The Monitor and the Merrimack: Both Sides of the Story
John Lorimer Worden, Samuel Dana Greene, H. Ashton Ramsay
This is the first-hand story of what was done and seen and felt on each side in the battle of the Monitor and the Merrimac. The actual experiences on both vessels are pictured, in one case by the commander of the Monitor, then a lieutenant, and the next in rank, Lieutenant Greene, and in the other by Chief-Engineer Ramsay of the Merrimac. Clearly such a record of personal experiences has a place by itself in the literature of the subject.
THE MONITOR AND THE MERRIMAC BOTH S I D E S OF THE STORY TOLD BY LIEUT. J. L. WORDEN, U.S.N. LIEUT. GREENE, U.S.N. Of THE MONITOR AND H. ASHTON RAMSAY, C.S.N. CHIEF ENGINEER OP THE MERRIMAC ILLUSTRATED HARPER & BROTHERS PUBLISHERS NEW YORK AND LONDON MCMXII THE MONITOR AND THE MERRIMAC TOLD BY LIEUT. J. L. WORDEN, U.S.N. LIEUT. GREENE, U.S.N. OF THE MONITOR AND H. ASHTON RAMSAY, C.S.N. CHIEF ENGINEER OF THE MERRIMAC All rights reserved, which include the right to reproduce.
Able to rejoin his vessel. 1 All leaves THE MONITOR AND THE MERRIMAC of absence had been revoked, the absentees had returned, and were ready to welcome their captain. President Lincoln, Captain Fox, and a limited number of Captain Worden's personal friends had been invited to his informal reception. Lieutenant Greene received the President and the guests. He was a boy in years—not too young to volunteer, however, when volunteers were scarce, and to fight the Merrimac during the last half of.
No sleep on board the Monitor. "In the gray of the early morning we saw a vessel approaching, which our friends on the Minnesota said was the Merrimac. Our fastenings were cast off, our machinery started, and we moved out to meet her half-way. We had come a long way to fight her, and did not intend to lose our opportunity. "Before showing you over the vessel, let me say that there were three possible of weakness in the 8 points THE MONITOR AND THE MERRIMAC Monitor, two of which might.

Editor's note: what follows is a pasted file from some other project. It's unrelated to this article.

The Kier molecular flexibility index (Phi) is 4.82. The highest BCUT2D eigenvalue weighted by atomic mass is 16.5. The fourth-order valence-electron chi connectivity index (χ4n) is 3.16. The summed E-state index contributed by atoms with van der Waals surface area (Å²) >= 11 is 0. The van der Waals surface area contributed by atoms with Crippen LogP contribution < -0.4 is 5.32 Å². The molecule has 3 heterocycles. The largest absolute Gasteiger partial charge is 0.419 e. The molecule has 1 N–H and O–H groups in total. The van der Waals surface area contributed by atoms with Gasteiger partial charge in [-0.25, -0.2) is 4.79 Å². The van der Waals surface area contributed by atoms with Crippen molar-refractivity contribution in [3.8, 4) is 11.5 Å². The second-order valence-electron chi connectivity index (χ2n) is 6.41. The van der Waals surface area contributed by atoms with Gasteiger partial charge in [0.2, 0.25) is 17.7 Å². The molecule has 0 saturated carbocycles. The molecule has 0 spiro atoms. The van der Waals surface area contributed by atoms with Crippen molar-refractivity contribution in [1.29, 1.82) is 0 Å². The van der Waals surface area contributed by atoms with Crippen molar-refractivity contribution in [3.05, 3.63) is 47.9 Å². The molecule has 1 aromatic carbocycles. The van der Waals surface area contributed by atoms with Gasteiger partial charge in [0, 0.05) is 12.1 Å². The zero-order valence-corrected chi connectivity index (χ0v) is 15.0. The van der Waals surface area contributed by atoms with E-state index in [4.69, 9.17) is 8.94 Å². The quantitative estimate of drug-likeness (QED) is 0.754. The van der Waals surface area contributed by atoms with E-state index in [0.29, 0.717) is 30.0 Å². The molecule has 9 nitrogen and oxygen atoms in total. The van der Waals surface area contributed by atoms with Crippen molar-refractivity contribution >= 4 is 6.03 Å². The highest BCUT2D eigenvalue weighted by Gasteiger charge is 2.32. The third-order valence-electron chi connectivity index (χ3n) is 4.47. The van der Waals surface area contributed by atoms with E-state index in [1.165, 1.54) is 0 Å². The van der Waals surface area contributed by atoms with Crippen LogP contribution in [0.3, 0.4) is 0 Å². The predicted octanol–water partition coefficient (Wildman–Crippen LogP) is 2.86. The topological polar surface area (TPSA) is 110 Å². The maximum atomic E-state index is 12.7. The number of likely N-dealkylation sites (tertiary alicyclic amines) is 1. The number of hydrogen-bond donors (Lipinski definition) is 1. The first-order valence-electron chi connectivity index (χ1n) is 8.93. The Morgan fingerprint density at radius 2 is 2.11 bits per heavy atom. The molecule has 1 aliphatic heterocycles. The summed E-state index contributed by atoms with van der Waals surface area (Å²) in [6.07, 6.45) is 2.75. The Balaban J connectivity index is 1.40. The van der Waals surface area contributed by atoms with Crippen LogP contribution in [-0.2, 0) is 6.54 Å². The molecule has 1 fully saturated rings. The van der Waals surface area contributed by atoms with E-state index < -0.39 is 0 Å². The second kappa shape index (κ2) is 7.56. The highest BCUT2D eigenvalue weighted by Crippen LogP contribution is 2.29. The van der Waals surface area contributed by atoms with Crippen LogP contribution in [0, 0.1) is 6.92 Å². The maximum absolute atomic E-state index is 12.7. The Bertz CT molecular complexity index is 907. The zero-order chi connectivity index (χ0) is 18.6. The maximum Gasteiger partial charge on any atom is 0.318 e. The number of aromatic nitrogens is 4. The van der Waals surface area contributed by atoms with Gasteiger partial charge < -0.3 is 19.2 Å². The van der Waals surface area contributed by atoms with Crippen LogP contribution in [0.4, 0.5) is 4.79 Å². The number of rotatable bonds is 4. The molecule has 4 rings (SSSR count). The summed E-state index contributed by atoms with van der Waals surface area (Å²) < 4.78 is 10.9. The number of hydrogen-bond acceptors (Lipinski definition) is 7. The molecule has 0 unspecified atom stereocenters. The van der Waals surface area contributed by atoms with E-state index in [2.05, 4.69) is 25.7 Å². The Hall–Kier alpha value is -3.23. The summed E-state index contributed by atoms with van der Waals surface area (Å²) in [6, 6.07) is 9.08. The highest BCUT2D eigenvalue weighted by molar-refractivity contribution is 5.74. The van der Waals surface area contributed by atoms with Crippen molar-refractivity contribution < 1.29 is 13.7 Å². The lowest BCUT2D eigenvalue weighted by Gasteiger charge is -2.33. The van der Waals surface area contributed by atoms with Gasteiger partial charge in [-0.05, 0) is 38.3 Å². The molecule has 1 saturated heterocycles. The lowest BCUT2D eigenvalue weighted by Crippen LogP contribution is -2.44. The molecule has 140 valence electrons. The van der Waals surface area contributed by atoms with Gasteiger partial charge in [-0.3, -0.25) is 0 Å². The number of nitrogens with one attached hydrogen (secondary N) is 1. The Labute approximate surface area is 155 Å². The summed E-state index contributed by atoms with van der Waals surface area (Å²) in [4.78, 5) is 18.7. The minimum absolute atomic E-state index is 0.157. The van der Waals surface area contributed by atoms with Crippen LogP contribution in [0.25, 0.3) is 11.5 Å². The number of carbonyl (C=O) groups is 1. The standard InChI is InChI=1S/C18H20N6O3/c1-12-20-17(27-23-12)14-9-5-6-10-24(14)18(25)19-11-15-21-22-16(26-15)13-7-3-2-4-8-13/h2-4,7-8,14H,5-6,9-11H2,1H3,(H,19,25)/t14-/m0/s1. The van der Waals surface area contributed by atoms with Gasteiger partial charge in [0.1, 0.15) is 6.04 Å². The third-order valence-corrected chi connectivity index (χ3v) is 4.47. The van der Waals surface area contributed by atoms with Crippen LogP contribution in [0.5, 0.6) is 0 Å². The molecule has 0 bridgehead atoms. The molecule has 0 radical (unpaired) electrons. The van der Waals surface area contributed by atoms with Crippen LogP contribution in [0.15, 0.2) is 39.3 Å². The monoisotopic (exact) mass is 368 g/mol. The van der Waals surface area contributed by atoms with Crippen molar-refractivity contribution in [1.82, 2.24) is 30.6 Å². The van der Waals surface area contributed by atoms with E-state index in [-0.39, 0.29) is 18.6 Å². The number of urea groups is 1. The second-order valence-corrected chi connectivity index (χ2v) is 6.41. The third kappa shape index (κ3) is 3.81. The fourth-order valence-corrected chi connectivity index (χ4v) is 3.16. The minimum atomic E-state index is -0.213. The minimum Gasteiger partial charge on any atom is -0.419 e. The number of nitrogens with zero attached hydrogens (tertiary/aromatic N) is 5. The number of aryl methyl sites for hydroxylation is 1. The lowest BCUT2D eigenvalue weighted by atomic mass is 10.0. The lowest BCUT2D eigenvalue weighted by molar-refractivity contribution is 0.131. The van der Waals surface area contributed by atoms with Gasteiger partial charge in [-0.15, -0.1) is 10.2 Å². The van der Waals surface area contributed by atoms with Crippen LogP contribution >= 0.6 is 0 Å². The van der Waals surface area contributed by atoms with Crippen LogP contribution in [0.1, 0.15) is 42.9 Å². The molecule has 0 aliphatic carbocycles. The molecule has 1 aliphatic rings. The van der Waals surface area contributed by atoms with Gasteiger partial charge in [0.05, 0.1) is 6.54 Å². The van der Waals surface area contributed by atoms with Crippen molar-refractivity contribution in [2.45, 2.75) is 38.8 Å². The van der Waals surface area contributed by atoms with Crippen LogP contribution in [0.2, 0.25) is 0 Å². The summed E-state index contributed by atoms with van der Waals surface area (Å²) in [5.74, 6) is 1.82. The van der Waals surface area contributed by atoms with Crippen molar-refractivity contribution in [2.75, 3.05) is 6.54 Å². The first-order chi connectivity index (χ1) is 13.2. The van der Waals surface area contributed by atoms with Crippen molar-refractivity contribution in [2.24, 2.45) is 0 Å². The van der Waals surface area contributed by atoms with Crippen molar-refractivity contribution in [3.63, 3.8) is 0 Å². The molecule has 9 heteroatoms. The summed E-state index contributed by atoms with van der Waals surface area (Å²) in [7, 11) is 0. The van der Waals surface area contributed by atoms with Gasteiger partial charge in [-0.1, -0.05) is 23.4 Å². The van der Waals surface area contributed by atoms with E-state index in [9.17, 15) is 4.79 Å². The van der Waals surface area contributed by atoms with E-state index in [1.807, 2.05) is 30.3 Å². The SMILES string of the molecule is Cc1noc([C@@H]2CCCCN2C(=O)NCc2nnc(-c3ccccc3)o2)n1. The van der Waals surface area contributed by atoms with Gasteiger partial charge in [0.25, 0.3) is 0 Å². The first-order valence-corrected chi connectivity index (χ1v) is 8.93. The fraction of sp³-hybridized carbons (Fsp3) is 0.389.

Controversies which vii INTRODUCTION this battle has involved. As to the first use of armor, we know that France experimented with floating armored batteries in the Crimean War, and England had armored ships before 1862. As to the invention of the movable turret, which has been a bone of contention, the pages of Colonel Church's Life of John Ericsson and other books are open to the curious. The struggle of Ericsson to obtain official recognition, the raising of money, the hasty equipment.
Sent on its errand of destruction. Leaving the Congress wrapped in sheets of flame, we made for the three other frigates. The St. Lawrence and Roanoke had run aground, but were pulled off by tugs and made their escape. The Minnesota was not so fortunate, but we drew twentythree feet of water and could not get near enough to destroy her, while our guns could not be elevated owing to the narrow embrasures, and their range was only a mile; so we made for our moorings at Sewall's Point. All the.